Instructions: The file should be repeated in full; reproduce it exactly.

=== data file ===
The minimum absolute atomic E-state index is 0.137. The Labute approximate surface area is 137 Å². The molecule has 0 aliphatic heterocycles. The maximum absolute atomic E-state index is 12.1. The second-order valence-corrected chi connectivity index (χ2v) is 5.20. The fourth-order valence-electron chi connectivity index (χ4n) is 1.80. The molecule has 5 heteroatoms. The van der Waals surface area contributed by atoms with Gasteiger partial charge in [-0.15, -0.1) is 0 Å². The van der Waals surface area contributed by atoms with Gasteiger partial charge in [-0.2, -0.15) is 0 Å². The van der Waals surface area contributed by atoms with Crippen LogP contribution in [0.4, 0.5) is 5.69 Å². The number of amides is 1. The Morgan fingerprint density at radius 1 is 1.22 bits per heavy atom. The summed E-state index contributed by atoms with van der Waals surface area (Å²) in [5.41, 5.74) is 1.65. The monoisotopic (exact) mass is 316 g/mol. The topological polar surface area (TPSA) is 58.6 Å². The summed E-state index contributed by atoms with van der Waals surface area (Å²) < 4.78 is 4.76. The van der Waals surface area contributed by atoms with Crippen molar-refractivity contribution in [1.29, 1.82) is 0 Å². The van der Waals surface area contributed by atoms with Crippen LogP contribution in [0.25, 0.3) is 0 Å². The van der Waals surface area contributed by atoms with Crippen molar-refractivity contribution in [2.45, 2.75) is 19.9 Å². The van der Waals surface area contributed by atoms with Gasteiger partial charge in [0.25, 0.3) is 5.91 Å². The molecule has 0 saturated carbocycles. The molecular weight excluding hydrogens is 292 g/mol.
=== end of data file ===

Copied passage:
The minimum absolute atomic E-state index is 0.137. The Labute approximate surface area is 137 Å². The molecule has 0 aliphatic heterocycles. The maximum absolute atomic E-state index is 12.1. The second-order valence-corrected chi connectivity index (χ2v) is 5.20. The fourth-order valence-electron chi connectivity index (χ4n) is 1.80. The molecule has 5 heteroatoms. The van der Waals surface area contributed by atoms with Gasteiger partial charge in [-0.15, -0.1) is 0 Å². The van der Waals surface area contributed by atoms with Gasteiger partial charge in [-0.2, -0.15) is 0 Å². The van der Waals surface area contributed by atoms with Crippen LogP contribution in [0.4, 0.5) is 5.69 Å². The number of amides is 1. The Morgan fingerprint density at radius 1 is 1.22 bits per heavy atom. The summed E-state index contributed by atoms with van der Waals surface area (Å²) in [5.41, 5.74) is 1.65. The monoisotopic (exact) mass is 316 g/mol. The topological polar surface area (TPSA) is 58.6 Å². The summed E-state index contributed by atoms with van der Waals surface area (Å²) < 4.78 is 4.76. The van der Waals surface area contributed by atoms with Crippen molar-refractivity contribution in [1.29, 1.82) is 0 Å². The van der Waals surface area contributed by atoms with Crippen LogP contribution in [0.25, 0.3) is 0 Å². The van der Waals surface area contributed by atoms with Crippen molar-refractivity contribution in [2.45, 2.75) is 19.9 Å². The van der Waals surface area contributed by atoms with Gasteiger partial charge in [0.25, 0.3) is 5.91 Å². The molecule has 0 saturated carbocycles. The molecular weight excluding hydrogens is 292 g/mol.